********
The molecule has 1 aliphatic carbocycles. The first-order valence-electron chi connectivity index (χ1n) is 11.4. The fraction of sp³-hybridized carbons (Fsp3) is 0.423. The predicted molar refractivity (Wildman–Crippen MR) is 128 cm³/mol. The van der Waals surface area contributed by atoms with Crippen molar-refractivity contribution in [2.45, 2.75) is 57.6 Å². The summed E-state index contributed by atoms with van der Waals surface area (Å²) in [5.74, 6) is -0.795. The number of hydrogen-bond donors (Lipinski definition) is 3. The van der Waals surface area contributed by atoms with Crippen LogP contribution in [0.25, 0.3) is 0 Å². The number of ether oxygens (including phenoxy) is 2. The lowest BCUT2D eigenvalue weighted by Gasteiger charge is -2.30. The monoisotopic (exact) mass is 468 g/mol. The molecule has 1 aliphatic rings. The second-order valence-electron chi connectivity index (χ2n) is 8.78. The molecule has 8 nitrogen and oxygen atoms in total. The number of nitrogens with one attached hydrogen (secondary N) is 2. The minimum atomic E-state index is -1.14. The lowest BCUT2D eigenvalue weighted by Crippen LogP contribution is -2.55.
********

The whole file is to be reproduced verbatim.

The molecule has 1 aliphatic carbocycles. The first-order valence-electron chi connectivity index (χ1n) is 11.4. The fraction of sp³-hybridized carbons (Fsp3) is 0.423. The predicted molar refractivity (Wildman–Crippen MR) is 128 cm³/mol. The van der Waals surface area contributed by atoms with Crippen molar-refractivity contribution in [2.45, 2.75) is 57.6 Å². The summed E-state index contributed by atoms with van der Waals surface area (Å²) in [5.74, 6) is -0.795. The number of hydrogen-bond donors (Lipinski definition) is 3. The van der Waals surface area contributed by atoms with Crippen LogP contribution in [0.25, 0.3) is 0 Å². The number of ether oxygens (including phenoxy) is 2. The lowest BCUT2D eigenvalue weighted by Gasteiger charge is -2.30. The monoisotopic (exact) mass is 468 g/mol. The molecule has 1 aliphatic rings. The second-order valence-electron chi connectivity index (χ2n) is 8.78. The molecule has 8 nitrogen and oxygen atoms in total. The number of nitrogens with one attached hydrogen (secondary N) is 2. The minimum atomic E-state index is -1.14. The lowest BCUT2D eigenvalue weighted by Crippen LogP contribution is -2.55.